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Where The Beauty Madness Stops

beauty madness

Posted By Robin Rice

For the past two weeks, I’ve watched a small campaign on a new website have a reach beyond any expectation. In that short time, the 28 ads of the #stopthebeautymadness social change campaign were picked up by hundreds of websites and shared in at least 27 countries (we stopped counting exact numbers after page 11 of a Google search).

Two thousand people signed up for our free audio series and five thousand for our new Facebook page. We had 500 Instagram followers before we had all of the ads shared. I have not even tried to assess the number of #stopthebeautymadness hashtags that have been tweeted. 

I’ve given dozens of interviews, including two that were taped, Huffington Post Live and the Today Show (yet to be aired), and our Community Relations Coordinator, Lisa Meade, has been just as busy. Four different progressive companies in the fashion industry have asked to collaborate with us and I have heard from women living half way around the world who want – no, need - me to understand what it is like for women where they live.

I have to say, I thought I knew what I was creating. I didn’t.

Women are not only ready to stop the beauty madness - they are desperate to. So desperate, they barely know how to talk about it without revealing their deep rage, poignant hurt and ongoing depression.

By the time the reporters and bloggers asked me the common question “What’s next for your campaign?” at the end of almost every interview, it became obvious that they were not only asking about the campaign. They were asking what THEY should do and how THEY could change. They also asked, both directly and indirectly, if it might be too much to hope that this idea could break through the narrow iron wall of conformity that beauty has become.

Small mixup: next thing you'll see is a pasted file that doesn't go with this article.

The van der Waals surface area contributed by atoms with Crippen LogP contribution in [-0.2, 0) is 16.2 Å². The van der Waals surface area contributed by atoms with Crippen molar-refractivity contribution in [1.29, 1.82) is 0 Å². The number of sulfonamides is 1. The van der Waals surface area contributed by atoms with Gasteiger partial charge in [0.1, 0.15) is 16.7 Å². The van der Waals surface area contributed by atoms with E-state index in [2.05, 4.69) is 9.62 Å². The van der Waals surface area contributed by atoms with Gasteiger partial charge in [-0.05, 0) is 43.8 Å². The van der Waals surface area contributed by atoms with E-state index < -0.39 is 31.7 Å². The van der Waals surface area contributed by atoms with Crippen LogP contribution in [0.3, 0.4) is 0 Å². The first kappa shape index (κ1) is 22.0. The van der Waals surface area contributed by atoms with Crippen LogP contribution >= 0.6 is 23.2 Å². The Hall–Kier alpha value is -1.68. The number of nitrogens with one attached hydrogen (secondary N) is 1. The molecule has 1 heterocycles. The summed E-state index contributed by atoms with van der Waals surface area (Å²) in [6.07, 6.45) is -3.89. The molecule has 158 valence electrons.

Soon enough, I realized that these were not only reporters and bloggers. These were women. Sisters. Mothers. Daughters. Best friends. The Size 2 and the Size 20 were equally desperate to find a new way.

Given this, I believe it is worth responding again to the most important ideas that came through those interviews. I did not prepare for any of them. I just spoke, and heard my own ideas coming to greater clarity as the time went on. Though you may have read them in bits and pieces here and there, let me put them in one place. If not for you, at least for me, so that I never forget.

1. They asked… Who is to blame? Men? The fashion industry? The media?

I could point to any number of sources of blame, but this will not help us. When an outside source is to blame, we are the mercy of that source to change things. Whatever or whomever started this terrible game with women and beauty, it is only the women themselves who can stop it. It has gone from an outside theme to ideas stuck firmly inside our own psyches.

Only we can change our minds about what beauty is; what it looks and feels like, and what is means to us. The hurt we carry for being found collectively and individually less than "beautiful” is immense, true enough. But no apology can reach it. It can only be healed by our own bravery—our own standing up and saying “no more.” Our own commitment to change what we can no longer tolerate.

I often added that I love men. I love my husband and my sons. They are as much a product of our beauty-hyped socialization as I am. Yet I believe it is women who can and will change this. If we wait on men to change first, we will continue to wait. At this, I often heard a sigh or an outright “amen.”

2. They asked … Are you against beauty?

I love beauty. I love the sunrise and the wild flower, and a great book or sculpture or other piece of art. I love beauty as a feeling. I love it as a sense of wonderment. I love to fall into awe over something, or someone, I find beautiful.